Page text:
The Illinois State Board of Education on Friday warned that Gov. Bruce Rauner’s veto of school funding legislation created a “disruption” that could cause “confusion” for the state’s 852 school districts.
The comments represent a rare rebuke of Rauner by a board whose members he appointed. Earlier this week, the Republican governor used his veto powers to rewrite a bill aimed at cleaning up errors in a sweeping rewrite of how the state distributes money to public schools.
In its statement, the board said it requested the follow-up bill after officials discovered that calculations for 178 districts were incorrect. If left unfixed, those schools would get less state money than lawmakers intended. The board said it asked Rauner to sign the bill, but “on the last possible day, the governor issued an amendatory veto to SB 444 which has caused a disruption for the agency as it continues preparations” to put in place the new funding formula.
“The state board is continuing to gather and clean data needed to distribute tier funding as we wait for the General Assembly to act on this amendatory veto,” board spokeswoman Jackie Matthews said in a statement. “Time is of the essence to ensure that what districts receive from the state this year is equitable and fair.”
If the bill Rauner vetoed doesn’t become law, those 178 school districts “will see a reduction in funding based on their inability to access local resources,” according to the board. The formula rewrite lawmakers approved and Rauner signed was supposed to include a provision that would exclude property wealth some districts can’t tax when the state calculates how much money it should send each district.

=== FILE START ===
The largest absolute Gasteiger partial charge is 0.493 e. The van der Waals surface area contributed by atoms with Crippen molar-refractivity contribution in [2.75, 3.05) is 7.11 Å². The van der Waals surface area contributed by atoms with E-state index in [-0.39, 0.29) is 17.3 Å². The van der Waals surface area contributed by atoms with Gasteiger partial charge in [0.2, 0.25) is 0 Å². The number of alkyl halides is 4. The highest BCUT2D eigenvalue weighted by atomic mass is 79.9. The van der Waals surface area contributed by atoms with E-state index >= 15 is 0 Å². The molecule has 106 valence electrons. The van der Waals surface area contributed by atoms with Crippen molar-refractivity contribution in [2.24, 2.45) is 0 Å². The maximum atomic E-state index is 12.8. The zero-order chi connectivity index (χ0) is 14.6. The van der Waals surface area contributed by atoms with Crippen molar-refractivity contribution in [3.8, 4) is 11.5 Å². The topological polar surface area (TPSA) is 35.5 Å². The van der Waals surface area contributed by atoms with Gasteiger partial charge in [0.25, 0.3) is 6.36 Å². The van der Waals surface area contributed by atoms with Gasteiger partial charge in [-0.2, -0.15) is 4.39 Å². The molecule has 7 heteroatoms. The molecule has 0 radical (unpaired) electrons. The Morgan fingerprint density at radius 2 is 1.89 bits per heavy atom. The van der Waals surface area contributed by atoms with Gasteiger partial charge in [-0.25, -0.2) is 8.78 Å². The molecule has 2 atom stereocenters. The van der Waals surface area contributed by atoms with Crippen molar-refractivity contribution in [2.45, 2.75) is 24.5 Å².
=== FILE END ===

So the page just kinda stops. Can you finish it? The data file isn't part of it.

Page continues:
As the law is written, the adjustment won’t take effect. Therefore, districts could get less state money than expected as a result.
For Chicago Public Schools, the loss may amount to $44 million, according to a legislative source and a district source familiar with the matter. Matthews declined to comment on the specific impact to individual districts, and CPS officials did not respond to requests for comment.
Asked about the potential that some schools could lose out on additional funding, a spokeswoman for Rauner called on lawmakers to “move quickly” to approve his veto. Lawmakers can vote to accept the changes, reject them with an override or choose not to take them up at all, in which case the legislation would die. Lawmakers return to Springfield later this month.
“The General Assembly passed a trailer bill to address unintended errors in the new formula. The governor’s amendatory veto calls on them to fix all the identified problems,” Rauner spokeswoman Rachel Bold said.
While Rauner has listed the new funding formula as one of his top achievements as he seeks re-election, he said he vetoed the follow-up legislation because it failed to address a technicality that would prevent dozens of Catholic and independent schools from benefiting from a new scholarship program he’s pushed.
Under that program, individuals and corporations can give money for scholarships to private schools in exchange for a tax credit worth 75 percent of their donation.
Rauner’s issue centers on language that would require nonpublic schools to be “recognized” by the state Board of Education to participate in the tax program. He says that eligibility should be expanded to schools that are “registered” with the board, which does not require the same level of vetting.
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